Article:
Why You Should Never Delete Your Facebook Friends

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By Danny Rubin

One of these days you swear you’re going to do it.

You’ll log into Facebook, head straight for your list of friends and start deleting people.

You know, the girl you haven’t talked to since middle school. The random dude you met at a party who you haven’t spoken to in five years.

The person you haven’t seen in so long that you forgot how you met in the first place.

A columnist on The Huffington Post said that deleting people is like a crash diet. He even called it a ‘Facebook cleanse.’

Getting your house in order is a great idea — except on social media. The Web has made us so interconnected and accessible that to delete people from your online world could harm you personally and professionally.

Here’s why:

Every person you delete on Facebook is one less networking opportunity down the road.

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Life happens in funny ways. Out of nowhere, you could suddenly need a person you haven’t heard from in a decade.

For example, you’re in the job market and looking at accounting firms. You go to your list of Facebook friends, use the ‘search by workplace’ option and find that Lauren, your old pal from 7th grade social studies, works at the company you had your eye on.

So naturally, you send your long-lost friend a FB message, reconnect and hope she can put in a good word.

But what if you ‘unfriended’ Lauren months ago during an impassioned ‘Facebook cleanse’?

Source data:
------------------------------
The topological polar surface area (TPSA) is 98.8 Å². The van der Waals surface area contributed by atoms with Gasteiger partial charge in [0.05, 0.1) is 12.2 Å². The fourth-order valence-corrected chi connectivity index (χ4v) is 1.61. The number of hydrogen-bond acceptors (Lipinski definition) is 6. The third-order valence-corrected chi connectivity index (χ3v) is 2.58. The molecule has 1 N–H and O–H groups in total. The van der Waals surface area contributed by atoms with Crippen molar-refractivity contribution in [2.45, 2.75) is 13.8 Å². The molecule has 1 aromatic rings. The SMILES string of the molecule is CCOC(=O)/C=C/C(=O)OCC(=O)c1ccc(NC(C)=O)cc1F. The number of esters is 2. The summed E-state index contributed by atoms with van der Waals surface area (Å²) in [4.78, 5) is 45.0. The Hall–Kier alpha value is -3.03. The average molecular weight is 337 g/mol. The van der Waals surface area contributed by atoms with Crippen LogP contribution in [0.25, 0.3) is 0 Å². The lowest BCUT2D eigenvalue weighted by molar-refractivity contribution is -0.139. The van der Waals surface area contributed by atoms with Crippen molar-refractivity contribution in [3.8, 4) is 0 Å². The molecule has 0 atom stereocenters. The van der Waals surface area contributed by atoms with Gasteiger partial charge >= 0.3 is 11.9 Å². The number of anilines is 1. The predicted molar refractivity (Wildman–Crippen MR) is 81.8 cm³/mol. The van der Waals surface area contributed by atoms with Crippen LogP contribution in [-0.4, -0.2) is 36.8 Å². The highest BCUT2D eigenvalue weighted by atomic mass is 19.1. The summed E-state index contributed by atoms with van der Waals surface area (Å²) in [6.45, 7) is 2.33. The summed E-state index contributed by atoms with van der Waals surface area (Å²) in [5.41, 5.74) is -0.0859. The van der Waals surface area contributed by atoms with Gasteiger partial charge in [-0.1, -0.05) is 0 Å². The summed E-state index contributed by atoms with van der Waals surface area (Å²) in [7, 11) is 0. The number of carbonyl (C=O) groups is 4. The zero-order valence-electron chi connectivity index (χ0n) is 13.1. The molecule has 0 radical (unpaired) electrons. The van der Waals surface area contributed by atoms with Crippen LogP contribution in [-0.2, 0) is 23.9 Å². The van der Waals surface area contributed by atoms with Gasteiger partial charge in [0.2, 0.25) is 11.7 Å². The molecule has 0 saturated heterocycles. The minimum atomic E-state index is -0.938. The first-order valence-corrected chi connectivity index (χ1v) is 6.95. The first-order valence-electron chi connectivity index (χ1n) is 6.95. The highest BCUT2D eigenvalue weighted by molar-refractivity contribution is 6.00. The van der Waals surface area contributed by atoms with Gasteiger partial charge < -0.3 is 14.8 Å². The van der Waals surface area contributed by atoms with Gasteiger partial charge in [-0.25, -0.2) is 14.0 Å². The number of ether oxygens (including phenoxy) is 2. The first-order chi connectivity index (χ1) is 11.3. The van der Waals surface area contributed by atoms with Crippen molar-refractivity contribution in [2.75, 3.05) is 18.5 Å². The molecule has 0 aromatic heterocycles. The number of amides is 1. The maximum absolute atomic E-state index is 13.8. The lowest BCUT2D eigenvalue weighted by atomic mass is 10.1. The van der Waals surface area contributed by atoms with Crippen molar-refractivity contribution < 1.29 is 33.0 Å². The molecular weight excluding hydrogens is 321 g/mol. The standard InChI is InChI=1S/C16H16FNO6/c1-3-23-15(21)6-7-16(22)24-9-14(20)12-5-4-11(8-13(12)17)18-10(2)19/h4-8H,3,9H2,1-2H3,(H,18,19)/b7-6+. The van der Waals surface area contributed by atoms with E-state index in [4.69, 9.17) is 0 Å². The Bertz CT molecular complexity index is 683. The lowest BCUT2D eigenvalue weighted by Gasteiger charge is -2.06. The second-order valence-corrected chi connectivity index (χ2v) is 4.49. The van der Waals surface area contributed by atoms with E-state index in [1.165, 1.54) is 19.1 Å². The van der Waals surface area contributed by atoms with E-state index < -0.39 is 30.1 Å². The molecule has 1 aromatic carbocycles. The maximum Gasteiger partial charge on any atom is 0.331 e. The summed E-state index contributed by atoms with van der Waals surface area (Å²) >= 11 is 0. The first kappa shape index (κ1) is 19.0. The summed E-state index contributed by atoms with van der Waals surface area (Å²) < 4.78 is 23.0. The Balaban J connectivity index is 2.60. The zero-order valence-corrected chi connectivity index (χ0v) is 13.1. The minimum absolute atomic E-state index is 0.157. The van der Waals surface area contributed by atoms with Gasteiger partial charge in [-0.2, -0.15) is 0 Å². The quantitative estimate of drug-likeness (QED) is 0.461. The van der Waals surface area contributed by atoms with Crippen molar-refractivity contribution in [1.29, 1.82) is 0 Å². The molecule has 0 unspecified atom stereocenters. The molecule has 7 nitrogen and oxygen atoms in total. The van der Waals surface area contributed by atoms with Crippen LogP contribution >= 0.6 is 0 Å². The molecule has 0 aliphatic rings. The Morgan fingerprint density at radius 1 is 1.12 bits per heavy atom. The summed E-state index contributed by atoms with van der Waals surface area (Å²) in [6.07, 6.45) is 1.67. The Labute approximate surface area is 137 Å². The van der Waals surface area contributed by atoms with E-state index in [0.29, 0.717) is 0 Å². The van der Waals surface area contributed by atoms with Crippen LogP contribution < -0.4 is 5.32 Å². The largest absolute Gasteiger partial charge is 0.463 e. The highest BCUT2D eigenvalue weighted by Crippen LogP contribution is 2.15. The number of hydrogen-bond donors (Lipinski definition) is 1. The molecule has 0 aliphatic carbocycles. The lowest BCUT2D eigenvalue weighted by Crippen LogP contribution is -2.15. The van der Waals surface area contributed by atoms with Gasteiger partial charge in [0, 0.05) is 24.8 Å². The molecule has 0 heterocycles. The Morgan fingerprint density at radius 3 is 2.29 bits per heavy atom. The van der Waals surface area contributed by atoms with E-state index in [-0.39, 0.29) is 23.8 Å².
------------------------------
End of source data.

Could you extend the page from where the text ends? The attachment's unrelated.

With Lauren gone from your list, there is almost no way you would know she works at the accounting firm.

That’s the power of Facebook. The social network allows everyone to remain loosely connected without having to interact on a regular basis. Just being ‘friends’ on Facebook keeps us tied together.

Of course, there are plenty of studies that say maintaining a huge list of people on Facebook is bad for us.

Like this one from Men’s Health:

‘Researchers asked a sample group of Facebook users between the ages of 18 and 65 to read some of their friends’ status updates. Afterward, those Facebook users rated their lives as much less satisfying than people who didn’t check their news feed first.’

Sure. We probably don’t need to read everything about everyone all the time. But there’s no way to predict which FB friend could be the one to help you land a new job or even recommend a solid babysitter, plumber or painter.

Let’s say a buddy from high school — who lives across town but you haven’t seen in years — just purchased a new house. You know that because he posted photos of the home on Facebook. You’re also in the market for a new house so you shoot him a message about mortgage rates, real estate agents or home values.

Without being ‘friends’ on Facebook, the conversation simply wouldn’t have happened.

We spend our entire lives amassing a network of people. Why cut them loose because they aren’t front and center in our world?

Just think: a person from way back in the day could hold the keys to your future dream job.

Aren’t you glad you didn’t hit ‘delete‘?

Do you take pleasure in deleting FB ‘friends’ on a regular basis? Or do you not really care to clean things up?

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 © 2013, Danny Rubin

Comments

  1. If a person deletes me as a facebook friend they’re pretty much dead to me.

  2. If your an asshole your gone. Poof just like magic! I dont care if your a millionaire.